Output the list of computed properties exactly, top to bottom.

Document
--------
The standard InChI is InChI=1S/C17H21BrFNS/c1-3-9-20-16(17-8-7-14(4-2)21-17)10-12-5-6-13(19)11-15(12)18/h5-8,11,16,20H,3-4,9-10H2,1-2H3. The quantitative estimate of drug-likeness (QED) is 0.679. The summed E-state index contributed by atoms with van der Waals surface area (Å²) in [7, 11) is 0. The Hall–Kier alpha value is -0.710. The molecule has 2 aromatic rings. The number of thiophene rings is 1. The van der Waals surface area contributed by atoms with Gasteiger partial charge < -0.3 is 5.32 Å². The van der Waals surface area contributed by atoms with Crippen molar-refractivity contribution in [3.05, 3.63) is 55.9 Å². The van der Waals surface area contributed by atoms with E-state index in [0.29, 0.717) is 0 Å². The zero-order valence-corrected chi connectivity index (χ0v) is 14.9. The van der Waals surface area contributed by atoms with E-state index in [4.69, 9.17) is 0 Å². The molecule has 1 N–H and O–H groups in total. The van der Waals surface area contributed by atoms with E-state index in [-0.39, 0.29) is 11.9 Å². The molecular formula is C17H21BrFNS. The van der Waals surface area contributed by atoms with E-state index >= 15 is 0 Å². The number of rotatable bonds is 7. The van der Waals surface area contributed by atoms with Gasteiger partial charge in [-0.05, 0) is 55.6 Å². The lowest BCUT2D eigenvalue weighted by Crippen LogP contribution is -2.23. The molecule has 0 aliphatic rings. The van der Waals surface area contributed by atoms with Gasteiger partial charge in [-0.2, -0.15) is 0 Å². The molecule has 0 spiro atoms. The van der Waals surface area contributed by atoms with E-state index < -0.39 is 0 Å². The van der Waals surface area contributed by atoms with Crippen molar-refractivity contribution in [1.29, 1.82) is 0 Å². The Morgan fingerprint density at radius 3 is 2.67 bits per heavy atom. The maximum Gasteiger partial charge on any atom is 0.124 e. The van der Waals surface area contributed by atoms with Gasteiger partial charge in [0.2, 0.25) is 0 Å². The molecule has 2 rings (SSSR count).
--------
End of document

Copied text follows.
The standard InChI is InChI=1S/C17H21BrFNS/c1-3-9-20-16(17-8-7-14(4-2)21-17)10-12-5-6-13(19)11-15(12)18/h5-8,11,16,20H,3-4,9-10H2,1-2H3. The quantitative estimate of drug-likeness (QED) is 0.679. The summed E-state index contributed by atoms with van der Waals surface area (Å²) in [7, 11) is 0. The Hall–Kier alpha value is -0.710. The molecule has 2 aromatic rings. The number of thiophene rings is 1. The van der Waals surface area contributed by atoms with Gasteiger partial charge < -0.3 is 5.32 Å². The van der Waals surface area contributed by atoms with Crippen molar-refractivity contribution in [3.05, 3.63) is 55.9 Å². The van der Waals surface area contributed by atoms with E-state index in [0.29, 0.717) is 0 Å². The zero-order valence-corrected chi connectivity index (χ0v) is 14.9. The van der Waals surface area contributed by atoms with E-state index in [4.69, 9.17) is 0 Å². The molecule has 1 N–H and O–H groups in total. The van der Waals surface area contributed by atoms with E-state index in [-0.39, 0.29) is 11.9 Å². The molecular formula is C17H21BrFNS. The van der Waals surface area contributed by atoms with E-state index >= 15 is 0 Å². The number of rotatable bonds is 7. The van der Waals surface area contributed by atoms with Gasteiger partial charge in [-0.05, 0) is 55.6 Å². The lowest BCUT2D eigenvalue weighted by Crippen LogP contribution is -2.23. The molecule has 0 aliphatic rings. The van der Waals surface area contributed by atoms with Gasteiger partial charge in [-0.2, -0.15) is 0 Å². The molecule has 0 spiro atoms. The van der Waals surface area contributed by atoms with E-state index < -0.39 is 0 Å². The van der Waals surface area contributed by atoms with Crippen molar-refractivity contribution in [1.29, 1.82) is 0 Å². The Morgan fingerprint density at radius 3 is 2.67 bits per heavy atom. The maximum Gasteiger partial charge on any atom is 0.124 e. The van der Waals surface area contributed by atoms with Gasteiger partial charge in [0.2, 0.25) is 0 Å². The molecule has 2 rings (SSSR count).